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Baltimore approves $95,000 settlement in 'rough ride' lawsuit

Baltimore City agreed to pay $95,000 to a woman who says she was given a rough ride in a police van.

Baltimore's spending panel voted unanimously Wednesday to pay a woman $95,000 to settle a lawsuit that included allegations she was subjected to a "rough ride" in a police van in 2012.

The Board of Estimates voted 5-0 to settle a federal lawsuit involving a woman who said she was thrown in the back of a police van, not buckled in a seat belt, and "maniacally" driven around after her arrest at a party in Hampden. Christine Abbott, 28, said she was slammed against the van's wall during the ride, which left her feeling like "a piece of cargo."

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City Solicitor George Nilson, a member of the board, said the alleged "rough ride" was not a "central issue" in the city's decision to settle. "There were no injuries resulting from the woman's transport in the van," he said. He added that the van driver denied operating the vehicle in an erratic manner.

More concerning to city officials, Nilson said, was that during Abbott's altercation with police, one of her breasts was left exposed.

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"A 90-pound woman would not appear to present a safety challenge," Nilson said. He added that the city had "lawyers fees running" in federal court, and it made financial sense to end the litigation.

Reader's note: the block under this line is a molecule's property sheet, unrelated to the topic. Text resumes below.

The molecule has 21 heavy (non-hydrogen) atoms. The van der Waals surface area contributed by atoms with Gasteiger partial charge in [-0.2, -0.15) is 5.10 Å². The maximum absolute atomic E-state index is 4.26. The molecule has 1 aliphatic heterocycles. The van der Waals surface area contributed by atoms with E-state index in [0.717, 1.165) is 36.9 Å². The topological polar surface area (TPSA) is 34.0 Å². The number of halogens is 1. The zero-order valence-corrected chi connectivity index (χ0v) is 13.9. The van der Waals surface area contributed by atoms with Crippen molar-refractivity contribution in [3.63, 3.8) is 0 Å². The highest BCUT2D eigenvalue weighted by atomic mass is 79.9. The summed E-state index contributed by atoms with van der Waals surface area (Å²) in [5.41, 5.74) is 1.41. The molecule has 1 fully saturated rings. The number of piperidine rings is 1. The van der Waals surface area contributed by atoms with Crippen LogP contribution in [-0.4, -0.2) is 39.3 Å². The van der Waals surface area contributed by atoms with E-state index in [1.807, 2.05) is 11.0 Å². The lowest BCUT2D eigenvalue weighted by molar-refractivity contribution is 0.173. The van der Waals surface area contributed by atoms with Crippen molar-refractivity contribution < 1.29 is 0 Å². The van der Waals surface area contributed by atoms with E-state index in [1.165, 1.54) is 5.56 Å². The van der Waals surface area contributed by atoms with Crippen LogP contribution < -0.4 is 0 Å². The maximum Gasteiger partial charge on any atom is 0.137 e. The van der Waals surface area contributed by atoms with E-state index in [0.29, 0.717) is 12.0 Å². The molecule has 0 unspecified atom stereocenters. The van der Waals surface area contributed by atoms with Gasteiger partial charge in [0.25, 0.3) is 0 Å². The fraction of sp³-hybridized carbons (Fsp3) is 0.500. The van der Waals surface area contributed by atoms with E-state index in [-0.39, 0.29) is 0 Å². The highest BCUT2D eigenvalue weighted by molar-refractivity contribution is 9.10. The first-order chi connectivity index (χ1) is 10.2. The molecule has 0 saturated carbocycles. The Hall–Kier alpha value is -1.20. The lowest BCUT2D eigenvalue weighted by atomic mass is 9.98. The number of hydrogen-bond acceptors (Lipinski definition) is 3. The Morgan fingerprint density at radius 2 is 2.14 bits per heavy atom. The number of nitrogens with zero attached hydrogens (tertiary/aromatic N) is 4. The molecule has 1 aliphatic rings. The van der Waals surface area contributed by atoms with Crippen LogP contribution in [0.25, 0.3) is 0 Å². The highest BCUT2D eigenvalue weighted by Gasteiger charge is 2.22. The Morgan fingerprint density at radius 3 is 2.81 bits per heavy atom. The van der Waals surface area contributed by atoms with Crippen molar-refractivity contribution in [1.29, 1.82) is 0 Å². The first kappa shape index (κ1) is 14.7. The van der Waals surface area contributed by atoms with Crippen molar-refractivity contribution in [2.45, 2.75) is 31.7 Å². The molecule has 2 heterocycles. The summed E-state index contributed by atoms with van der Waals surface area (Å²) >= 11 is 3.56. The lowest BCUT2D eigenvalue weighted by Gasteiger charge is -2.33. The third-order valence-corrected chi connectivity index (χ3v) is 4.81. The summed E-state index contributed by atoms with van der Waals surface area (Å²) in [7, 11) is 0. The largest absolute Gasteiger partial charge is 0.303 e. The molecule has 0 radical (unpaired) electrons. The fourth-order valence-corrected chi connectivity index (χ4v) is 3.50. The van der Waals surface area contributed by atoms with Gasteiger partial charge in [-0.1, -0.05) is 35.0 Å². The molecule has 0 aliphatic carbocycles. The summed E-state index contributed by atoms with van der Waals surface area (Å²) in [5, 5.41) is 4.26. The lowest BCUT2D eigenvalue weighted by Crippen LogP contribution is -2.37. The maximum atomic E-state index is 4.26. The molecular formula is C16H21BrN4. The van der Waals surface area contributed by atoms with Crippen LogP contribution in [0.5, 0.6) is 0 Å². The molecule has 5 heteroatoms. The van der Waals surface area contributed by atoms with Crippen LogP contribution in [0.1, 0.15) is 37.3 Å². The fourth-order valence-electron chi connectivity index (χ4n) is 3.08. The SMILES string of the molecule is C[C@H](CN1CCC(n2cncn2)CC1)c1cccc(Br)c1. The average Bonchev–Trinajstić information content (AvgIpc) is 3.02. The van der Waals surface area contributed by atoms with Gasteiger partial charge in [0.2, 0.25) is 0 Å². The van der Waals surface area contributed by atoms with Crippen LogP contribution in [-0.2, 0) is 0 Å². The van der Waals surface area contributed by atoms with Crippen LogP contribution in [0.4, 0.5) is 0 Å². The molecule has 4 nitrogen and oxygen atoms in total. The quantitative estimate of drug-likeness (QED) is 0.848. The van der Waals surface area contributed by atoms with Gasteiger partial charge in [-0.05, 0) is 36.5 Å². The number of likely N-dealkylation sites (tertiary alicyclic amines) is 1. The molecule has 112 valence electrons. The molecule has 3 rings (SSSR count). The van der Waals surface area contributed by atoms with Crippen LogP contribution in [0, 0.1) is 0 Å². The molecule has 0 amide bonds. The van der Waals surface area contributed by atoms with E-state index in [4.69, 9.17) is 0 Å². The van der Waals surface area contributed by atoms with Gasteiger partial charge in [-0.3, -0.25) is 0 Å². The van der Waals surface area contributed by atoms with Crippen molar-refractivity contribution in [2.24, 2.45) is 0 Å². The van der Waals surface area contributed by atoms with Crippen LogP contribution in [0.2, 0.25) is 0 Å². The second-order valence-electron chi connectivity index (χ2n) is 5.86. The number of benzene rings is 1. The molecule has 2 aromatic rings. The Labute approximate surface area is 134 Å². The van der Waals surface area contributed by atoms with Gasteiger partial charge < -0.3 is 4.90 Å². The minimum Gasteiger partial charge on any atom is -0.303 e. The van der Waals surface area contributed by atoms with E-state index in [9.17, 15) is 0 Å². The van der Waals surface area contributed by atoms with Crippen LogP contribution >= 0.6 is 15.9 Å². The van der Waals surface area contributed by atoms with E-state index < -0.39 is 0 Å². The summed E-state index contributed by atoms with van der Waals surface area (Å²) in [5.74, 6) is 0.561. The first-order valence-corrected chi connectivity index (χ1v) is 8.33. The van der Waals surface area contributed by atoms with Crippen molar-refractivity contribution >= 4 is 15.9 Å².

Both City Council President Bernard C. "Jack" Young and Comptroller Joan M. Pratt voted for the settlement. But Young said he believed Abbott bore some responsibility for the altercation.

"She was interfering with police duties," Young said.

The board also approved a $125,000 settlement to a man shot in the arm and stomach by an officer in January 2013. Dameatrice Moore was shot as Officer Quinton Smith tried to break up a rowdy crowd in North Baltimore.

Nilson said the people settling with the city have signed agreements preventing them from talking to the news media.

Since 2011, the city has paid nearly $13 million in settlements and court judgments for lawsuits alleging brutality and other police misconduct. In such settlements, the city and its officers do not acknowledge wrongdoing.

In September, the city agreed to a $6.4 million settlement with the family of Freddie Grey, who died this year after he suffered injuries in the back of police van. Six officers are charged in that case. All have pleaded not guilty.

Twitter.com/lukebroadwater

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